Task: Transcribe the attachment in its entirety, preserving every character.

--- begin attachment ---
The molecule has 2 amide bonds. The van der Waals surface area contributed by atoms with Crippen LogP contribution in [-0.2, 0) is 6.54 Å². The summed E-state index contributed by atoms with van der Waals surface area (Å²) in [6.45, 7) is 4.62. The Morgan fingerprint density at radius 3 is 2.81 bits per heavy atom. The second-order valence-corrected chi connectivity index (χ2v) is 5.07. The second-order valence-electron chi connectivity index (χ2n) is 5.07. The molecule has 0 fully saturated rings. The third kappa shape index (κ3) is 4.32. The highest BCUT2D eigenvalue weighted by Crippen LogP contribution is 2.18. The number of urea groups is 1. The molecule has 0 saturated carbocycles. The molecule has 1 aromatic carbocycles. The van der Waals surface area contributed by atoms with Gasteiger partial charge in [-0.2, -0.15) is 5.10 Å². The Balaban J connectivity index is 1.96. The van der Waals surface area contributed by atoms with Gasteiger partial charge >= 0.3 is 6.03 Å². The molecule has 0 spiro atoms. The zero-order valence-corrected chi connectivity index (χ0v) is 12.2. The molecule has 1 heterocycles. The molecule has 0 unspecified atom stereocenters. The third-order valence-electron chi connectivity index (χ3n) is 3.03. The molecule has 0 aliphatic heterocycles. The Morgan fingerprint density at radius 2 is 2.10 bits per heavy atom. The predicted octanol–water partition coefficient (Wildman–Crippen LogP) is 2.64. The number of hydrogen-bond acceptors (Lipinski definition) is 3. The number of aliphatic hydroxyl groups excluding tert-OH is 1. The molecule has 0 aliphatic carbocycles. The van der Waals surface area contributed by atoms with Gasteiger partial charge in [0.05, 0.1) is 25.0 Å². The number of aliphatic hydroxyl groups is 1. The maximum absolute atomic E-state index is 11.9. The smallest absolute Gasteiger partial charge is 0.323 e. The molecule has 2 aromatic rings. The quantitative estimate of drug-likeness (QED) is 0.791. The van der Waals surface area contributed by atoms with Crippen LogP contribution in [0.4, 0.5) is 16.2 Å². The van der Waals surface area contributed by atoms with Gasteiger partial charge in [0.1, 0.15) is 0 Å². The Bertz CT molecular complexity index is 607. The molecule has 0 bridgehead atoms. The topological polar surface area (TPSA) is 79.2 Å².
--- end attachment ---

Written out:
The molecule has 2 amide bonds. The van der Waals surface area contributed by atoms with Crippen LogP contribution in [-0.2, 0) is 6.54 Å². The summed E-state index contributed by atoms with van der Waals surface area (Å²) in [6.45, 7) is 4.62. The Morgan fingerprint density at radius 3 is 2.81 bits per heavy atom. The second-order valence-corrected chi connectivity index (χ2v) is 5.07. The second-order valence-electron chi connectivity index (χ2n) is 5.07. The molecule has 0 fully saturated rings. The third kappa shape index (κ3) is 4.32. The highest BCUT2D eigenvalue weighted by Crippen LogP contribution is 2.18. The number of urea groups is 1. The molecule has 0 saturated carbocycles. The molecule has 1 aromatic carbocycles. The van der Waals surface area contributed by atoms with Gasteiger partial charge in [-0.2, -0.15) is 5.10 Å². The Balaban J connectivity index is 1.96. The van der Waals surface area contributed by atoms with Gasteiger partial charge >= 0.3 is 6.03 Å². The molecule has 0 spiro atoms. The zero-order valence-corrected chi connectivity index (χ0v) is 12.2. The molecule has 1 heterocycles. The molecule has 0 unspecified atom stereocenters. The third-order valence-electron chi connectivity index (χ3n) is 3.03. The molecule has 0 aliphatic heterocycles. The Morgan fingerprint density at radius 2 is 2.10 bits per heavy atom. The predicted octanol–water partition coefficient (Wildman–Crippen LogP) is 2.64. The number of hydrogen-bond acceptors (Lipinski definition) is 3. The number of aliphatic hydroxyl groups excluding tert-OH is 1. The molecule has 0 aliphatic carbocycles. The van der Waals surface area contributed by atoms with Gasteiger partial charge in [0.05, 0.1) is 25.0 Å². The number of aliphatic hydroxyl groups is 1. The maximum absolute atomic E-state index is 11.9. The smallest absolute Gasteiger partial charge is 0.323 e. The molecule has 2 aromatic rings. The quantitative estimate of drug-likeness (QED) is 0.791. The van der Waals surface area contributed by atoms with Crippen LogP contribution in [0.4, 0.5) is 16.2 Å². The van der Waals surface area contributed by atoms with Gasteiger partial charge in [0.1, 0.15) is 0 Å². The Bertz CT molecular complexity index is 607. The molecule has 0 bridgehead atoms. The topological polar surface area (TPSA) is 79.2 Å².